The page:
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Weather in Focus

Good Morning. The Fourth Of July and all its attendant fireworks won’t happen until tomorrow, but there’s already something pretty wonderful to see in the sky. That’s because July’s full moon (known variously as the buck moon, the thunder moon or the hay moon) occurs today, and it happens to be the year’s first supermoon. A supermoon is one of the four full moons to orbit closest to the Earth in a calendar year, meaning they tend to be larger and brighter than most full moons. Enjoy!

Weather In Focus

The moon rising next to the Statue of Liberty.
(Gary Hershorn/Getty Images)
Speaking of the supermoon, here’s what it looked like last night as it rose behind the Statue of Liberty in New York City. The redness you see in this image is due to haze and smoke from Canadian wildfires, a phenomenon called Rayleigh scattering.

What We’re Tracking

  • Our July temperature outlook is here, and forecasts blistering heat in the Southwest, while three spots across the country could see a cooler-than-average month. Here’s our deep dive.
  • Storms could interrupt your Fourth of July plans in the central and eastern parts of the country today and tomorrow. Read our holiday forecast here.
  • The three big temperature changes we’re watching this week include a midsummer cold front. Find out all the details here.

Weather Words

‘Dog Days’
an old illustration of Canis Major.
Canis Major, the constellation in which Sirius forms the dog’s nose. Illustration taken from Johann Hevelius’s (1611-1687) star atlas. (DeAgostini/Getty Images)
Today marks the beginning of “the dog days of summer,” a 40-day period running from July 3 to Aug. 11. And while the name may make you think of dogs splooting in the heat, it actually comes from the stars.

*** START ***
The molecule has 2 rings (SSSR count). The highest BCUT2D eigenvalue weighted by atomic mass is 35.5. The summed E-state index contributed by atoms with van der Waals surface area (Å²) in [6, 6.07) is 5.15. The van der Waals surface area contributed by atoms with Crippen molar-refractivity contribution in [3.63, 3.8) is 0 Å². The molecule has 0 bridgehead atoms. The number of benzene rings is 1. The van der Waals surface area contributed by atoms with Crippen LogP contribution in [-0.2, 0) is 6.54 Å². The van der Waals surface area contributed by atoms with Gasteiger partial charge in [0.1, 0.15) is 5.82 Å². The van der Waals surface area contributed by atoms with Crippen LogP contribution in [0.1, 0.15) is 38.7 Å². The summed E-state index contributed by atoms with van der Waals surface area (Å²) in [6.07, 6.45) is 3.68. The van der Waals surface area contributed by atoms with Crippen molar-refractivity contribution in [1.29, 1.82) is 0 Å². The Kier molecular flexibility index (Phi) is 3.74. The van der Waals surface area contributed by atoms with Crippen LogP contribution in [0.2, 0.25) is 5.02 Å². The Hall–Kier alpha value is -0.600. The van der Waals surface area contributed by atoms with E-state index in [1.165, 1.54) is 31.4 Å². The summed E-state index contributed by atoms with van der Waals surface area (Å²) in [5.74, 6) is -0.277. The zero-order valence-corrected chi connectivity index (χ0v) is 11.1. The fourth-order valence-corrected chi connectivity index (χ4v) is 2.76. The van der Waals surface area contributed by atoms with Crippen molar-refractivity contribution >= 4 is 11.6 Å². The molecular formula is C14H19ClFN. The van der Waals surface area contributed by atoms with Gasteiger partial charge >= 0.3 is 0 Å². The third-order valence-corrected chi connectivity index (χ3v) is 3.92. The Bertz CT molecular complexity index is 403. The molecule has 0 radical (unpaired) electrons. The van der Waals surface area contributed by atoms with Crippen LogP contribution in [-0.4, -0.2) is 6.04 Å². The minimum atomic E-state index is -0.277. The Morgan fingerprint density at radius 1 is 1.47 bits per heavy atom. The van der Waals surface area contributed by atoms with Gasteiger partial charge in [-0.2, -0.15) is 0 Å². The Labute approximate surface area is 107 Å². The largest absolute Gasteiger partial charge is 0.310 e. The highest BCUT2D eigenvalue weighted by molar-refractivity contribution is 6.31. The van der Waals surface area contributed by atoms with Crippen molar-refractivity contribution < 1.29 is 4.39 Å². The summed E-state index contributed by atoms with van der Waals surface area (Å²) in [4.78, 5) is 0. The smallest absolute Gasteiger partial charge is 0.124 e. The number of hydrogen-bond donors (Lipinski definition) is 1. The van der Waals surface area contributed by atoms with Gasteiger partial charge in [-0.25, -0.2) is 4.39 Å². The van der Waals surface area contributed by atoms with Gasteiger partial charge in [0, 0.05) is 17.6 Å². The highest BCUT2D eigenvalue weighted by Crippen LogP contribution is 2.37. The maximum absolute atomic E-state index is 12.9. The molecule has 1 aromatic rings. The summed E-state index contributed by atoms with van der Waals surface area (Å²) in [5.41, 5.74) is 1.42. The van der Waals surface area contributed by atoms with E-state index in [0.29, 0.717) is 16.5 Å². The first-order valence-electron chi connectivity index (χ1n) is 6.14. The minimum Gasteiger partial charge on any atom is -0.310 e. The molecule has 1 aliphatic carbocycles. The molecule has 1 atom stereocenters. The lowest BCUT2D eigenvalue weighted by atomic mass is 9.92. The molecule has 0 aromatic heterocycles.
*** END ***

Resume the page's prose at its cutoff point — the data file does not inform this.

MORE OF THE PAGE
The “dog days” were invented by the ancient Greeks, who noticed that the most intense heat of the summer happened during the period when Sirius, the sky’s brightest star, rose and set with the sun. In fact, they attributed the seasonal heat to the star’s presence in the daytime sky, figuring that it was adding its own heat to that of the sun.

Since Sirius was known as the dog star (belonging to the hunter Orion), the Romans who came after the Greeks referred to the hot period of the summer during which the sun and Sirius converged as “dies caniculares,” or days of the dog star. As early as the 16th century, the English-speaking world adopted the concept, calling the same sweltering summer period the “dog days.”


When Thunderstorms Threaten Your Outdoor Plans

Lightning strikes over a ballpark
Lightning strikes over the ballpark before the San Diego Padres face the Atlanta Braves on September 24, 2021, at Petco Park in San Diego, California. (Matt Thomas/San Diego Padres/Getty Images)
Photograph of smiling meteorologist Jon Erdman wearing a button up shirt. Jonathan Erdman
Senior Digital Meteorologist
Many of you are looking forward to spending time outdoors over the holiday, whether it’s camping, watching fireworks or attending an outdoor concert. But thunderstorms are a reality in much of the country this time of year.